Skip to content


Repository files navigation

ZeroTier - Global Area Networking

This document is written for a software developer audience. For information on using ZeroTier, see the: Website, Documentation Site, and Discussion Forum.

ZeroTier is a smart programmable Ethernet switch for planet Earth. It allows all networked devices, VMs, containers, and applications to communicate as if they all reside in the same physical data center or cloud region.

This is accomplished by combining a cryptographically addressed and secure peer to peer network (termed VL1) with an Ethernet emulation layer somewhat similar to VXLAN (termed VL2). Our VL2 Ethernet virtualization layer includes advanced enterprise SDN features like fine grained access control rules for network micro-segmentation and security monitoring.

All ZeroTier traffic is encrypted end-to-end using secret keys that only you control. Most traffic flows peer to peer, though we offer free (but slow) relaying for users who cannot establish peer to peer connections.

The goals and design principles of ZeroTier are inspired by among other things the original Google BeyondCorp paper and the Jericho Forum with its notion of "deperimeterization."

Visit ZeroTier's site for more information and pre-built binary packages. Apps for Android and iOS are available for free in the Google Play and Apple app stores.

ZeroTier is licensed under the BSL version 1.1. See LICENSE.txt and the ZeroTier pricing page for details. ZeroTier is free to use internally in businesses and academic institutions and for non-commercial purposes. Certain types of commercial use such as building closed-source apps and devices based on ZeroTier or offering ZeroTier network controllers and network management as a SaaS service require a commercial license.

A small amount of third party code is also included in ZeroTier and is not subject to our BSL license. See for a list of third party code, where it is included, and the licenses that apply to it. All of the third party code in ZeroTier is liberally licensed (MIT, BSD, Apache, public domain, etc.).

Getting Started

Everything in the ZeroTier world is controlled by two types of identifier: 40-bit/10-digit ZeroTier addresses and 64-bit/16-digit network IDs. These identifiers are easily distinguished by their length. A ZeroTier address identifies a node or "device" (laptop, phone, server, VM, app, etc.) while a network ID identifies a virtual Ethernet network that can be joined by devices.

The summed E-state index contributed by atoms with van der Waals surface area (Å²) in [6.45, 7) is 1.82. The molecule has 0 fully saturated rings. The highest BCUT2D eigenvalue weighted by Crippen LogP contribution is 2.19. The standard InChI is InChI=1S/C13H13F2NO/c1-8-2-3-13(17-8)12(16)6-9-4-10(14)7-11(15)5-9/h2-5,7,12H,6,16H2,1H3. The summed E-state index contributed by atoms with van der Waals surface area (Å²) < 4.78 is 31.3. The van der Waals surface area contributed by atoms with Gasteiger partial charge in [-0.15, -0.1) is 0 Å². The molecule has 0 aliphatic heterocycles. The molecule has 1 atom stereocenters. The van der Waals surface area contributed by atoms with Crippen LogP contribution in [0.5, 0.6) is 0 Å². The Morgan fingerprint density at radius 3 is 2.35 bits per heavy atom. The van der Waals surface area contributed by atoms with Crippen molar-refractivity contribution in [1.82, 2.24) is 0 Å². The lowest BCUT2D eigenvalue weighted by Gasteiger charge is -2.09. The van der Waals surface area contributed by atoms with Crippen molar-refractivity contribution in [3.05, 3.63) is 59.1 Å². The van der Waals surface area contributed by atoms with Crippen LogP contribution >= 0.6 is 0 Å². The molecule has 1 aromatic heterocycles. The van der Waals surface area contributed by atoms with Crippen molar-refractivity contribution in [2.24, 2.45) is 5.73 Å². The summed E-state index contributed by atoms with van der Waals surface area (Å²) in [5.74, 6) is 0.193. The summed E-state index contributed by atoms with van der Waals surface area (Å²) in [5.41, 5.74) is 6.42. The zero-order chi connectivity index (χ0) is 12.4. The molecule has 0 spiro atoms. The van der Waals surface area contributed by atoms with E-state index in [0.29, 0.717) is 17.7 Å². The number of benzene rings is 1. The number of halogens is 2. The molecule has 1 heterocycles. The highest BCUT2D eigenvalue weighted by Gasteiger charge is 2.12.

ZeroTier addresses can be thought of as port numbers on an enormous planet-wide enterprise Ethernet smart switch supporting VLANs. Network IDs are VLAN IDs to which these ports may be assigned. A single port can be assigned to more than one VLAN.

A ZeroTier address looks like 8056c2e21c and a network ID looks like 8056c2e21c000001. Network IDs are composed of the ZeroTier address of that network's primary controller and an arbitrary 24-bit ID that identifies the network on this controller. Network controllers are roughly analogous to SDN controllers in SDN protocols like OpenFlow, though as with the analogy between VXLAN and VL2 this should not be read to imply that the protocols or design are the same. You can use our convenient and inexpensive SaaS hosted controllers at or run your own controller if you don't mind messing around with JSON configuration files or writing scripts to do so.

Project Layout

The base path contains the ZeroTier One service main entry point (one.cpp), self test code, makefiles, etc.

  • artwork/: icons, logos, etc.
  • attic/: old stuff and experimental code that we want to keep around for reference.
  • controller/: the reference network controller implementation, which is built and included by default on desktop and server build targets.
  • debian/: files for building Debian packages on Linux.
  • doc/: manual pages and other documentation.
  • ext/: third party libraries, binaries that we ship for convenience on some platforms (Mac and Windows), and installation support files.
  • include/: include files for the ZeroTier core.
  • java/: a JNI wrapper used with our Android mobile app. (The whole Android app is not open source but may be made so in the future.)
  • node/: the ZeroTier virtual Ethernet switch core, which is designed to be entirely separate from the rest of the code and able to be built as a stand-alone OS-independent library. Note to developers: do not use C++11 features in here, since we want this to build on old embedded platforms that lack C++11 support. C++11 can be used elsewhere.
  • osdep/: code to support and integrate with OSes, including platform-specific stuff only built for certain targets.